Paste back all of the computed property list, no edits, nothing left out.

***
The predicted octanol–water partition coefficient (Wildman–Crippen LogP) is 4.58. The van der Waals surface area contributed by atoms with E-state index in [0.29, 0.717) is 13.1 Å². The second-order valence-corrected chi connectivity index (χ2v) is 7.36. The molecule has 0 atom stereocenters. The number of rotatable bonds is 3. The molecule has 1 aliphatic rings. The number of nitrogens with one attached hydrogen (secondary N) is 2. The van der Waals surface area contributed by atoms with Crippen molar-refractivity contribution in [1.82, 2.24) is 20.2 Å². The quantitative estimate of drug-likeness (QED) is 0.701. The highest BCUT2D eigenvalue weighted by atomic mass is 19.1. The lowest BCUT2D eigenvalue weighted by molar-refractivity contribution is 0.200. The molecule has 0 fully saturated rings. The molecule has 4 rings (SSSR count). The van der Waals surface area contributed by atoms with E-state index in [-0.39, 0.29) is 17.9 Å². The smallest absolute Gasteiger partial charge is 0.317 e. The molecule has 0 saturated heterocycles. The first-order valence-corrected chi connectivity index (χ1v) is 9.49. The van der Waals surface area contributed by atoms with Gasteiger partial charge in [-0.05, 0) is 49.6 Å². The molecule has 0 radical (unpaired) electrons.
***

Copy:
The predicted octanol–water partition coefficient (Wildman–Crippen LogP) is 4.58. The van der Waals surface area contributed by atoms with E-state index in [0.29, 0.717) is 13.1 Å². The second-order valence-corrected chi connectivity index (χ2v) is 7.36. The molecule has 0 atom stereocenters. The number of rotatable bonds is 3. The molecule has 1 aliphatic rings. The number of nitrogens with one attached hydrogen (secondary N) is 2. The van der Waals surface area contributed by atoms with Crippen molar-refractivity contribution in [1.82, 2.24) is 20.2 Å². The quantitative estimate of drug-likeness (QED) is 0.701. The highest BCUT2D eigenvalue weighted by atomic mass is 19.1. The lowest BCUT2D eigenvalue weighted by molar-refractivity contribution is 0.200. The molecule has 0 fully saturated rings. The molecule has 4 rings (SSSR count). The van der Waals surface area contributed by atoms with E-state index in [-0.39, 0.29) is 17.9 Å². The smallest absolute Gasteiger partial charge is 0.317 e. The molecule has 0 saturated heterocycles. The first-order valence-corrected chi connectivity index (χ1v) is 9.49. The van der Waals surface area contributed by atoms with Gasteiger partial charge in [-0.05, 0) is 49.6 Å². The molecule has 0 radical (unpaired) electrons.